26 November 2015

The politics behind Nepal’s devastating fuel crisis

By Sarita Sapkota

Barely six months since the devastating earthquake in April, another major crisis has hit Nepal. The economy is in ruins as the existence of millions of productive enterprises is thwarted in light of acute fuel scarcity and shortage of basic goods such as cooking gas, food, and medicine. If this continues for a longer period of time, Nepal might be facing a severe humanitarian crisis.

In response to the new constitution that was promulgated about a month ago, political groups in Nepal’s southern belt called Terai have been holding protests, which have claimed at least 40 lives over the past two months. The protests are mainly regarding the demarcation of state boundaries and political representation of the people of Terai in a new Federal Nepal. Intensifying their protests at the end of last month, agitating groups decided to cut off supplies to the capital by blocking the highways and custom points from where goods enter the country and eventually Kathmandu Valley.

The crisis became more severe when India got onboard with the agitating groups and imposed an unofficial economic blockade a month ago. Nepal is almost entirely dependent on imports from India for all basic things. India is not only Nepal’s largest trading partner and the sole supplier of oil and cooking gas to the state owned monopoly importer Nepal Oil Corporation, but also the point of access for almost all imports to a landlocked Nepal. Denying publicly that this is an economic blockade, India has technically maintained the custom clearance at the border points on paper, saying it will send the goods over once the protests cease and security is better. Thus, fuel has become a luxury and soon food might too.

Homes, offices, hotels and restaurants have run out of cooking gas in the past month. Nepalese were supposed to be celebrating two of their biggest Hindu festival Dashain and Tihar few weeks ago, but many people could not get to their kith and kin because buses were not operating and even if they were, ticket prices had skyrocketed because the buses had to buy fuel from the black market at four times the earlier price. Power cuts are expected to increase shortly (it reaches up to 16 hours a day during dry season) owing to perennial inefficiencies in Nepal’s electricity regulatory regime.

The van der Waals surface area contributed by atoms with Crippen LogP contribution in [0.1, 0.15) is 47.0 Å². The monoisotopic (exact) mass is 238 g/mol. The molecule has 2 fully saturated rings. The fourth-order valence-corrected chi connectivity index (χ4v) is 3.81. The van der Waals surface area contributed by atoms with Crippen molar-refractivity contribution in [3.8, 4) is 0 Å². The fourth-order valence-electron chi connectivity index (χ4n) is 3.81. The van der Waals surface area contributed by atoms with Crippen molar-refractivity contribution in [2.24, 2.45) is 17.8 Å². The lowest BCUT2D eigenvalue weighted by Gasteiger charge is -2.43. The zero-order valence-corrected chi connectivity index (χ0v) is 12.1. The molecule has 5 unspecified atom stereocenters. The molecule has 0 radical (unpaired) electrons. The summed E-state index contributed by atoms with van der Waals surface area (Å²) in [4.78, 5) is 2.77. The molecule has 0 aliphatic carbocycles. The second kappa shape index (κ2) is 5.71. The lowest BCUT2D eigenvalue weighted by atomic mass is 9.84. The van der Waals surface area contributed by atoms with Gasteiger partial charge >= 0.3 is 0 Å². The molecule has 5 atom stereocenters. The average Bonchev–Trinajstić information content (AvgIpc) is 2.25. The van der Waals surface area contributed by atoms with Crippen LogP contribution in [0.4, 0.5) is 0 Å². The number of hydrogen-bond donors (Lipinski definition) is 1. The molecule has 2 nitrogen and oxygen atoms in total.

The problem is the new constitution. Two Constituent Assemblies were at work for eight years preparing this document, which was expected to usher in a new era of democracy and prosperity following the decade long civil war from 1996 to 2006. Unfortunately, when the constitution came out last month, it did not give much reason to celebrate. Stating that Nepal is a socialism oriented democracy, expanding welfare rights beyond the nation’s capacity to deliver, giving exclusive rights to trade unions, failing to fully protect property rights by creating a huge room for state expropriation, not truly decentralizing and devolving power to the new states (this is the major issue of contention for various minority groups), etc. are some of the main issues that stand out in the constitution. Minority rights are also a major issue, although the new Speaker of the House is  female and from a minority ethnic group. The new President of the country, appointed recently, is also a female.

Meanwhile, even for those keeping a close watch on Nepal’s political economy, the current situation is deeply perplexing because it is difficult to figure out what is really protracting this impasse. After rounds of talks with the agitating groups, a compromise is far from sight. Even by Nepal’s standards, the dilly-dally of the new ruling government (United Marxist Lenninst along with its alliance) in dealing with the situation and resolving it is baffling. Many suspect a hidden agenda at play behind this tacit reluctance to solve the crisis. On the other hand, it is hard to pinpoint clear geo-political interest from the Indian side because no argument or theory is compelling enough. Of course, conspiracy theories are rife at the moment. People are suffering every second. Schools are shut and businesses are rapidly closing down. Local businesses are moving out and are looking for safer and predictable places with lower cost of doing business. It is turning out to be a really bad year for Nepal.

Nepal’s economy never got wings under the multiple political transitions that have taken place in the past twenty years. It’s being speculated that this latest series of protests including the blockade has already caused Nepal more loss than the April earthquake. However, one cannot give up hope. The constitution is certainly a document of compromise at most but that does not mean there are no opportunities for amendments. The current need is of holding dialogues, bringing disgruntled groups on board and making necessary amendments to the constitution in a democratic way.

Sarita Sapkota is the Communication & Development Coordinator at Samriddhi.